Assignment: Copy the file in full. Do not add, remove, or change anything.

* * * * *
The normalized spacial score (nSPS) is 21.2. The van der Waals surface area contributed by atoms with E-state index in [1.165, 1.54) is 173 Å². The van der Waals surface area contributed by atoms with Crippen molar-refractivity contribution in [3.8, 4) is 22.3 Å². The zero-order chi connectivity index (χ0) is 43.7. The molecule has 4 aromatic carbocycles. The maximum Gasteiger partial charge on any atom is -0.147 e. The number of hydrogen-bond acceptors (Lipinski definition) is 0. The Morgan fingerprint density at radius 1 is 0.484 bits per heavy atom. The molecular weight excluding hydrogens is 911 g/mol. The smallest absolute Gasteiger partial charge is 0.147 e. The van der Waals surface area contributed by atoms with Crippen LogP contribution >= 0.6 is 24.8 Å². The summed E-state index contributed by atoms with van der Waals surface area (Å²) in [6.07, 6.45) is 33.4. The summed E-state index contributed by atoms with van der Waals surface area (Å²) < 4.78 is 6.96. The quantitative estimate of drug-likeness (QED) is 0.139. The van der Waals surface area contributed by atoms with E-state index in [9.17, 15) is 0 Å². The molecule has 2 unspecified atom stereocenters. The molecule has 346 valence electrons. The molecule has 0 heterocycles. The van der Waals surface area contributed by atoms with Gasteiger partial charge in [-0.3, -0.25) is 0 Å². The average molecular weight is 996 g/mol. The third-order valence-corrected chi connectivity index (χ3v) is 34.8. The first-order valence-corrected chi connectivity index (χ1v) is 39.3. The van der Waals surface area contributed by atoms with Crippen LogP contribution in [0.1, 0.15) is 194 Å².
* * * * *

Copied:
The normalized spacial score (nSPS) is 21.2. The van der Waals surface area contributed by atoms with E-state index in [1.165, 1.54) is 173 Å². The van der Waals surface area contributed by atoms with Crippen molar-refractivity contribution in [3.8, 4) is 22.3 Å². The zero-order chi connectivity index (χ0) is 43.7. The molecule has 4 aromatic carbocycles. The maximum Gasteiger partial charge on any atom is -0.147 e. The number of hydrogen-bond acceptors (Lipinski definition) is 0. The Morgan fingerprint density at radius 1 is 0.484 bits per heavy atom. The molecular weight excluding hydrogens is 911 g/mol. The smallest absolute Gasteiger partial charge is 0.147 e. The van der Waals surface area contributed by atoms with Crippen LogP contribution >= 0.6 is 24.8 Å². The summed E-state index contributed by atoms with van der Waals surface area (Å²) in [6.07, 6.45) is 33.4. The summed E-state index contributed by atoms with van der Waals surface area (Å²) < 4.78 is 6.96. The quantitative estimate of drug-likeness (QED) is 0.139. The van der Waals surface area contributed by atoms with E-state index in [9.17, 15) is 0 Å². The molecule has 2 unspecified atom stereocenters. The molecule has 346 valence electrons. The molecule has 0 heterocycles. The van der Waals surface area contributed by atoms with Gasteiger partial charge in [-0.3, -0.25) is 0 Å². The average molecular weight is 996 g/mol. The third-order valence-corrected chi connectivity index (χ3v) is 34.8. The first-order valence-corrected chi connectivity index (χ1v) is 39.3. The van der Waals surface area contributed by atoms with Crippen LogP contribution in [0.1, 0.15) is 194 Å².